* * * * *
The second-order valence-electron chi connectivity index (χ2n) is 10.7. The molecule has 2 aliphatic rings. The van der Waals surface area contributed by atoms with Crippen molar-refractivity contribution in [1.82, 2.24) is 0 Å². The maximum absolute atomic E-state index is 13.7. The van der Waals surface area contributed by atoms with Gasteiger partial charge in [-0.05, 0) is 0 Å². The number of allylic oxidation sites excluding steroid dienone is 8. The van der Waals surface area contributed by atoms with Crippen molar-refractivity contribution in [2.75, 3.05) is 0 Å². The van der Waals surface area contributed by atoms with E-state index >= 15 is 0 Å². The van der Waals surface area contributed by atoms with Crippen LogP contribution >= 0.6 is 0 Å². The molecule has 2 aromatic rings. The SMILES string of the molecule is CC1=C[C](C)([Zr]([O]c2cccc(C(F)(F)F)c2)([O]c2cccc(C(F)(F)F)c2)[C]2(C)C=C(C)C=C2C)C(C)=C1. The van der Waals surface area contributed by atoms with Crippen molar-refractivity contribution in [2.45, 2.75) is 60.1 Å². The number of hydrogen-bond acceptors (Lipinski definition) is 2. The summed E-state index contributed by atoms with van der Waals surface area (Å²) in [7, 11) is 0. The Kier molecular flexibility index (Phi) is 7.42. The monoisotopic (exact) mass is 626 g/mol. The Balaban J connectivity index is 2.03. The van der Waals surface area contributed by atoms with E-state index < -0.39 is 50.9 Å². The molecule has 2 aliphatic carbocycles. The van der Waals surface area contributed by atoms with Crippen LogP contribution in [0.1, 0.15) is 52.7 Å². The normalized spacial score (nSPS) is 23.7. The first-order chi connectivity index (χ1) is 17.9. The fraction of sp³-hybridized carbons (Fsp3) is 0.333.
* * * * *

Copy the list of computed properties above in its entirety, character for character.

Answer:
The second-order valence-electron chi connectivity index (χ2n) is 10.7. The molecule has 2 aliphatic rings. The van der Waals surface area contributed by atoms with Crippen molar-refractivity contribution in [1.82, 2.24) is 0 Å². The maximum absolute atomic E-state index is 13.7. The van der Waals surface area contributed by atoms with Gasteiger partial charge in [-0.05, 0) is 0 Å². The number of allylic oxidation sites excluding steroid dienone is 8. The van der Waals surface area contributed by atoms with Crippen molar-refractivity contribution in [2.75, 3.05) is 0 Å². The van der Waals surface area contributed by atoms with E-state index >= 15 is 0 Å². The van der Waals surface area contributed by atoms with Crippen LogP contribution >= 0.6 is 0 Å². The molecule has 2 aromatic rings. The SMILES string of the molecule is CC1=C[C](C)([Zr]([O]c2cccc(C(F)(F)F)c2)([O]c2cccc(C(F)(F)F)c2)[C]2(C)C=C(C)C=C2C)C(C)=C1. The van der Waals surface area contributed by atoms with Crippen molar-refractivity contribution in [2.45, 2.75) is 60.1 Å². The number of hydrogen-bond acceptors (Lipinski definition) is 2. The summed E-state index contributed by atoms with van der Waals surface area (Å²) in [7, 11) is 0. The Kier molecular flexibility index (Phi) is 7.42. The monoisotopic (exact) mass is 626 g/mol. The Balaban J connectivity index is 2.03. The van der Waals surface area contributed by atoms with E-state index < -0.39 is 50.9 Å². The molecule has 2 aliphatic carbocycles. The van der Waals surface area contributed by atoms with Crippen LogP contribution in [0.1, 0.15) is 52.7 Å². The normalized spacial score (nSPS) is 23.7. The first-order chi connectivity index (χ1) is 17.9. The fraction of sp³-hybridized carbons (Fsp3) is 0.333.